BridgeValley Community and Technical College (BVCTC) is proud to announce its collaboration with Workforce WV, local municipalities in southeastern West Virginia, and regional employers to launch a transformative initiative aimed at bolstering the state's infrastructure and paving the way for a brighter economic future for West Virginians in the Kanawha Valley.
Dr. Casey K. Sacks, President of BridgeValley Community and Technical College (BVCTC), was honored to participate in a high-level roundtable discussion on the future of community colleges and their pivotal role in advancing STEM (Science, Technology, Engineering, and Mathematics) education and workforce development. The event was co-hosted by the White House Office of Science and Technology Policy (OSTP), the National Science Foundation (NSF), the U.S.
BridgeValley Community and Technical College (BVCTC) is excited to announce a groundbreaking partnership with the Kanawha Valley Regional Transportation Authority (KVRTA) aimed at enhancing accessibility for students. This collaboration will introduce a pilot program, set to commence with the fall 2023 semester, offering free bus passes to BridgeValley students for approximately six months.
[South Charleston, W. Va.] – BridgeValley Community and Technical College is thrilled to announce that it has been selected as one of the six West Virginia Community and Technical Colleges to receive state-of-the-art commercial driver’s license (CDL) driving simulators. This exciting development is made possible through a congressional earmark secured by Senator Manchin's office via the West Virginia Community and Technical College System (WVCTCS).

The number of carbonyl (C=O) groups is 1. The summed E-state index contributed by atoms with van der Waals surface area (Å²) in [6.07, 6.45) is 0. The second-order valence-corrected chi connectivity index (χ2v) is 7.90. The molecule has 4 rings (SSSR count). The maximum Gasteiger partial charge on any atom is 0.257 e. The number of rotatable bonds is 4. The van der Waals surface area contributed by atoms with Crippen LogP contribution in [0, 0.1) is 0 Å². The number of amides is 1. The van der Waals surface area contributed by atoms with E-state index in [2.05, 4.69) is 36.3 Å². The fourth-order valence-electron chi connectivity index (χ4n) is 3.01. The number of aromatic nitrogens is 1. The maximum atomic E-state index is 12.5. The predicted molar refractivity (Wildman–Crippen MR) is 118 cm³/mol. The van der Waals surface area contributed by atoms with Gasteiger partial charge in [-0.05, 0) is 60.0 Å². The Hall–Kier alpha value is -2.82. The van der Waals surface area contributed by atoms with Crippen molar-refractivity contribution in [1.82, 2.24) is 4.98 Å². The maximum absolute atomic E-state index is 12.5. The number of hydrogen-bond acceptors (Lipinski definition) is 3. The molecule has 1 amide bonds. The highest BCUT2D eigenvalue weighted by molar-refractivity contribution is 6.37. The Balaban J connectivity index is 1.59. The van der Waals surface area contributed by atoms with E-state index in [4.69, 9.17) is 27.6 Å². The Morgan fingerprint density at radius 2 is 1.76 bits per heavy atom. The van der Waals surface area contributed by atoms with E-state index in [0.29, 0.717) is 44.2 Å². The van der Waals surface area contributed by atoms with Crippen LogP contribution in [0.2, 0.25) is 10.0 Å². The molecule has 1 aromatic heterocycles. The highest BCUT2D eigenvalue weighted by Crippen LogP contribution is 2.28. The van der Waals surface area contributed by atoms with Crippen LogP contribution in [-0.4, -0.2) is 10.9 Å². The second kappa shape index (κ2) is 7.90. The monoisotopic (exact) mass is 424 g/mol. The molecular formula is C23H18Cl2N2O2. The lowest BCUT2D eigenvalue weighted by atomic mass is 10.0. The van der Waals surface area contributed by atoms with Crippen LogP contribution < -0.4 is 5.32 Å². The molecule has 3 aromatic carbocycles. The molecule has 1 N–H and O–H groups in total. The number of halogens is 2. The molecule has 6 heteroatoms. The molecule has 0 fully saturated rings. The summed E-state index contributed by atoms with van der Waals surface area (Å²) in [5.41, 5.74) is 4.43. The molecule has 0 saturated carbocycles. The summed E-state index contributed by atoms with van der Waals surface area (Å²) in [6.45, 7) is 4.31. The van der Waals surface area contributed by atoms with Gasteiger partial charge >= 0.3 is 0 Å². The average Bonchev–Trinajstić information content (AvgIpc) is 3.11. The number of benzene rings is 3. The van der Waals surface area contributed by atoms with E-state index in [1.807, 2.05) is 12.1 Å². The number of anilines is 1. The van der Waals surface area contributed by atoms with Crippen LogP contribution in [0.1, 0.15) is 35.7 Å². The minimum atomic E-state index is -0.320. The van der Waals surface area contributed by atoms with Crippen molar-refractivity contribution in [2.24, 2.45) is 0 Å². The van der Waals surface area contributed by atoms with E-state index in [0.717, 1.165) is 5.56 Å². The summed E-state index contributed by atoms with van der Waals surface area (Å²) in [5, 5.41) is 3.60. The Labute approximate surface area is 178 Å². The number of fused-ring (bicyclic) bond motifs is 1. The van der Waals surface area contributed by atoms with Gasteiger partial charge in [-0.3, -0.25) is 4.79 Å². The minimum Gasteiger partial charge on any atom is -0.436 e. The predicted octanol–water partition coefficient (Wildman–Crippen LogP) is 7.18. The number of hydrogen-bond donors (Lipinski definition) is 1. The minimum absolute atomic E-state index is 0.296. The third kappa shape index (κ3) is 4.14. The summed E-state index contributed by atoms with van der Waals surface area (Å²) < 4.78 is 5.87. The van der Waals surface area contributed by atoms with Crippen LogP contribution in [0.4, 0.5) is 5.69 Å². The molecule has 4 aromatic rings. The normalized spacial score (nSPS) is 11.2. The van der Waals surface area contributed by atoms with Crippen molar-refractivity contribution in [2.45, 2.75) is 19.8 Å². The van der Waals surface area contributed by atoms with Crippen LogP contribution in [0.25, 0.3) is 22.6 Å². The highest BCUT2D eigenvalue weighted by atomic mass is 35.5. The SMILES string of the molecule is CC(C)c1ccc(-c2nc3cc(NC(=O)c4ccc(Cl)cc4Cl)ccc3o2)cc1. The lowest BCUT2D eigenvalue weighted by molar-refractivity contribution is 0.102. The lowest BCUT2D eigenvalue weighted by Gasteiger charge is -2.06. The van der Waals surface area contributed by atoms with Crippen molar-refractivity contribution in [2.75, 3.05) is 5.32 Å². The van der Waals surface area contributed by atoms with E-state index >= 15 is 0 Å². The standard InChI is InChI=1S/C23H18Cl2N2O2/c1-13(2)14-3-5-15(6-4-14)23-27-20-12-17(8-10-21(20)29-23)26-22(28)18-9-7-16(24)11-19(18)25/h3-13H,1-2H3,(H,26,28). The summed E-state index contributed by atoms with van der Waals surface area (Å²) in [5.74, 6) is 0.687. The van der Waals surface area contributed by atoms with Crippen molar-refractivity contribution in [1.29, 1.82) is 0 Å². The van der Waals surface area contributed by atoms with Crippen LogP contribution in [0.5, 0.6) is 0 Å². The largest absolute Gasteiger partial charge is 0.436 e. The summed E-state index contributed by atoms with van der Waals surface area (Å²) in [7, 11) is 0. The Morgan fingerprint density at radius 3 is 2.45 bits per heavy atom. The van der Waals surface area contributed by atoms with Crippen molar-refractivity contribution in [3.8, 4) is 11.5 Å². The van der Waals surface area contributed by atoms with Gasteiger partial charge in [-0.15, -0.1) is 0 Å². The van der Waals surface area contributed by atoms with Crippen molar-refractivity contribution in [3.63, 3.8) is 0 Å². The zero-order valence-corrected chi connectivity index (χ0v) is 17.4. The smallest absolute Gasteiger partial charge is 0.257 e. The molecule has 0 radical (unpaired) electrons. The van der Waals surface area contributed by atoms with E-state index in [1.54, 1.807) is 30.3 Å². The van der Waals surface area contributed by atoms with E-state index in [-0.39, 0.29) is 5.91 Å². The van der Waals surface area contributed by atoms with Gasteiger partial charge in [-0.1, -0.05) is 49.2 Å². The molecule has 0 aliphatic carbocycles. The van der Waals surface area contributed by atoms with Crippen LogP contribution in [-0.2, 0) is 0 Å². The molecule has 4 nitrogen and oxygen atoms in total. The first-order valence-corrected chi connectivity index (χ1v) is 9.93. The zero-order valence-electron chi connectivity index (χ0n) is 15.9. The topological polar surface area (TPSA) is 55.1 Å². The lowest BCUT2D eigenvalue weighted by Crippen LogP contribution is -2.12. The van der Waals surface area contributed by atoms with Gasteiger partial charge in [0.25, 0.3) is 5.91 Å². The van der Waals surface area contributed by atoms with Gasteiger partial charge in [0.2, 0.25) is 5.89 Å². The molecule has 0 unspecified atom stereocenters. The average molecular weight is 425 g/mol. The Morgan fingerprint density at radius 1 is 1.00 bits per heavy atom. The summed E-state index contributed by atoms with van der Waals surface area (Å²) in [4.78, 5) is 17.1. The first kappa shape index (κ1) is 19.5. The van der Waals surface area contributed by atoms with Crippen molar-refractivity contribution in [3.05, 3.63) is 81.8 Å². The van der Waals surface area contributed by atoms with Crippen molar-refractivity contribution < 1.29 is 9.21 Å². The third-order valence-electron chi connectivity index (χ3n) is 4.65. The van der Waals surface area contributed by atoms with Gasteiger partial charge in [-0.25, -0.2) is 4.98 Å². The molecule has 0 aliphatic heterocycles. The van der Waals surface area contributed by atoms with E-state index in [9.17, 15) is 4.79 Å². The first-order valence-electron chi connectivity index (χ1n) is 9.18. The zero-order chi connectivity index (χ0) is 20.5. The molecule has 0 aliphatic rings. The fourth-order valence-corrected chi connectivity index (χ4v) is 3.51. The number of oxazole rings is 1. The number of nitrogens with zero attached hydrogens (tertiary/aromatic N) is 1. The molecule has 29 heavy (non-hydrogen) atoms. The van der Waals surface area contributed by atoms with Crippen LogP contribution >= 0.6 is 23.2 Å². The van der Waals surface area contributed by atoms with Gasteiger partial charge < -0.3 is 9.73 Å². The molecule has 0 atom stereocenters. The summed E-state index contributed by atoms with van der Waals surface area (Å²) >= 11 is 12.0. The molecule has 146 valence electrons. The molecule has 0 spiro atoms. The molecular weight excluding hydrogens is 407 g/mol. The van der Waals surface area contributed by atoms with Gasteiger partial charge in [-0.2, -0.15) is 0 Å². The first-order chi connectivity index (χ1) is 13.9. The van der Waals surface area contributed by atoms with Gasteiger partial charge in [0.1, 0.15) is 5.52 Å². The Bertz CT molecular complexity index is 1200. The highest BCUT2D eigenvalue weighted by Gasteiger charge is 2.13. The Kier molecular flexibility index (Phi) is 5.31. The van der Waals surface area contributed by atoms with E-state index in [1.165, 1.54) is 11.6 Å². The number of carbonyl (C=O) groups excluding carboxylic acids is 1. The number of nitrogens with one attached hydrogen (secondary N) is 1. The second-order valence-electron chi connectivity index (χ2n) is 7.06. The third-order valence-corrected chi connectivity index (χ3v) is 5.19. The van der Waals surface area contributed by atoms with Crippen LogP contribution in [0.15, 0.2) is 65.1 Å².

BridgeValley Community and Technical College (BVCTC) alumna Maryam Rose was ready to start a new life in the United States. At the age of 25, the Iranian immigrant left her home in Shiraz, Iran and moved by herself across the world to W.V. with a dream in her heart: to go to college, sharpen her English skills and work toward becoming a nurse.
Community college was not part of the original plan for Veronica Bumpus. She had initially attended a four-year university but had to leave for personal reasons. When she was ready to return to college, they required her to complete a semester at BridgeValley Community and Technical College (BVCTC). Her unplanned detour proved to have a silver lining, one that eventually led her to Washington, D.C., to advocate for all of the nation’s community college students.